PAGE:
In January 2015, the WCO and TRAFFIC – a wildlife trade monitoring network – organized a consultative workshop in Thailand. It was attended by representatives from across the transportation and logistics sector, together with Customs officials, supply chain experts and wildlife professionals, in order to find actionable solutions to deter wildlife smuggling activities while strengthening supply chains and corporate policies.
This WCO project, undertaken in conjunction with the WCO Secretariat’s Capacity Building Directorate, was launched as a follow-up to Project GAPIN. It aims to strengthen the enforcement capacity of targeted Customs administrations in Sub-Saharan Africa, while focusing on the illegal trade in wildlife, particularly endangered species listed in the CITES Convention. Project INAMA is expected to run for a five-year period as a multi-donor funded project.
In the framework of this project, the following events have been conducted:
- A Workshop on Controlled Deliveries of Illegally Traded Wildlife Products, funded by the CITES Secretariat, was held in Thailand in January 2015, attended by 30 delegates from Customs administrations and other relevant authorities, such as wildlife authorities, the police, etc., representing 8 Asian and African countries;
- A 5-day training course on Basic Intelligence Analysis on CITES was held in Mozambique in May 2015 for Member States of the Southern African Development Community (SADC).
Discussions have also been held with TRAFFIC and the UN Environment Programme’s World Conservation Monitoring Centre (UNEP-WCMC) to explore possible synergies and areas of cooperation.
During its last meeting, the WCO Electronic Crime Expert Group (ECEG) examined the DarkNet (an overlay network that can only be accessed with specific software, configurations, or authorization, often using non-standard communications protocols and ports), virtual currencies/bitcoins, mobile phone surveillance technology, new technology for data-mining and visualization, and software and hardware for computer forensics.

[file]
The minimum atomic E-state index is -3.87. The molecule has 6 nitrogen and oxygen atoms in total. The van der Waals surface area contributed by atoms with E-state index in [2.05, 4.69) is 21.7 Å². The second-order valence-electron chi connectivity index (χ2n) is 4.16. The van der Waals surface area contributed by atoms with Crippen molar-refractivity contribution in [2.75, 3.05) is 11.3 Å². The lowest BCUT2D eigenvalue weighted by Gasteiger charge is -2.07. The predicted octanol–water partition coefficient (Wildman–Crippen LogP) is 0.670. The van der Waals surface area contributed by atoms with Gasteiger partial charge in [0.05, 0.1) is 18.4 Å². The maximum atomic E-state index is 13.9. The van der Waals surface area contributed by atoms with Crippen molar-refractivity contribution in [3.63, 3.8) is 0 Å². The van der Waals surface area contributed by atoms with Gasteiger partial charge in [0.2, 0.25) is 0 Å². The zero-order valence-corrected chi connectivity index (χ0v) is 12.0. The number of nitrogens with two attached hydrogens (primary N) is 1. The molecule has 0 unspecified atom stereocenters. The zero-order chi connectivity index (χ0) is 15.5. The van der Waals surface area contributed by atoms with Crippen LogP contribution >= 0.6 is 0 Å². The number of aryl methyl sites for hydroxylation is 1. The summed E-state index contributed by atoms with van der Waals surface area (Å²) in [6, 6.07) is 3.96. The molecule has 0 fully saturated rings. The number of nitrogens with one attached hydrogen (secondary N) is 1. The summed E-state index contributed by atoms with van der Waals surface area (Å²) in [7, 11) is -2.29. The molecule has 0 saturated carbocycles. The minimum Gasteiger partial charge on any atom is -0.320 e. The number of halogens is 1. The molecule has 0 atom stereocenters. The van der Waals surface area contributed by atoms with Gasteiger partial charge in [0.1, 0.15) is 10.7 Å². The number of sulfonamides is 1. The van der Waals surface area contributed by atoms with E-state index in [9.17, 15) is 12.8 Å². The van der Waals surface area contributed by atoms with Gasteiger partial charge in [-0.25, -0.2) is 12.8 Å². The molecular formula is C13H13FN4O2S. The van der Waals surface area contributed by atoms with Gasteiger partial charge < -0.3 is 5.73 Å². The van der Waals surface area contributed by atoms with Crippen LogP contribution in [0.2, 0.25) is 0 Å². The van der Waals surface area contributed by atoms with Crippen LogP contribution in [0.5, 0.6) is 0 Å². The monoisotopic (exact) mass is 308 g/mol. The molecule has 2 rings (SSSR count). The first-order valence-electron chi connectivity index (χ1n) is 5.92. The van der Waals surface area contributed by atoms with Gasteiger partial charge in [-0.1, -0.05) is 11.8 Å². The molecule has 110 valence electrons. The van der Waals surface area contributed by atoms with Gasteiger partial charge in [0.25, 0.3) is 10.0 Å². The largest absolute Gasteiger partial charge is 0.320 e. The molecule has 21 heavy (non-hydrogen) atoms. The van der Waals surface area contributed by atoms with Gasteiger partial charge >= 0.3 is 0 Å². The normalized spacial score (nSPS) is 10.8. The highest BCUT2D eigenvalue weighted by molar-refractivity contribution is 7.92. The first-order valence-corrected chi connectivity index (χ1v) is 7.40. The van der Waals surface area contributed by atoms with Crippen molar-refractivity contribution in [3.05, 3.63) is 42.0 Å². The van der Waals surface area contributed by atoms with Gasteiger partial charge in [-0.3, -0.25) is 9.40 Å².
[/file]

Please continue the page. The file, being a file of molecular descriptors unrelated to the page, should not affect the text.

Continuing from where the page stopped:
The new ECEG work plan will intensify the Group’s activities on DarkNet investigations and virtual payment systems/Bitcrime, in addition to providing advice on training for undercover online investigations. Meeting reports and presentations on the activities of ECEG may be perused by WCO Members on the WCO website.
The CEN suite
The Customs Enforcement Network (CEN) application was developed as a central global depository for enforcement-related information, enabling the Customs community to produce valuable analyses and intelligence on the basis of the available data. Compared to 2013, the number of cases reported by WCO Members to the CEN decreased in 2014. The WCO therefore calls on those of its Members not reporting data to the CEN to do so as soon as possible and on a regular basis. It also urges its Members to do their utmost to ensure that every seizure related to illicit trade is inputted into the CEN, keeping in mind that the quality of the provided information is crucial for identifying pertinent trends, preparing risk indicators, and formulating appropriate strategies.
The CEN communication platform (CENcomm), an operational tool enabling the exchange and diffusion of information in a secure environment, remains the most popular application in the CEN suite. In 2014, CENcomm was used in 71 operations and projects, constituting an increase of 20% from the previous year. In the first two quarters of 2015, this number had already reached 68, indicating a continuing upward trend.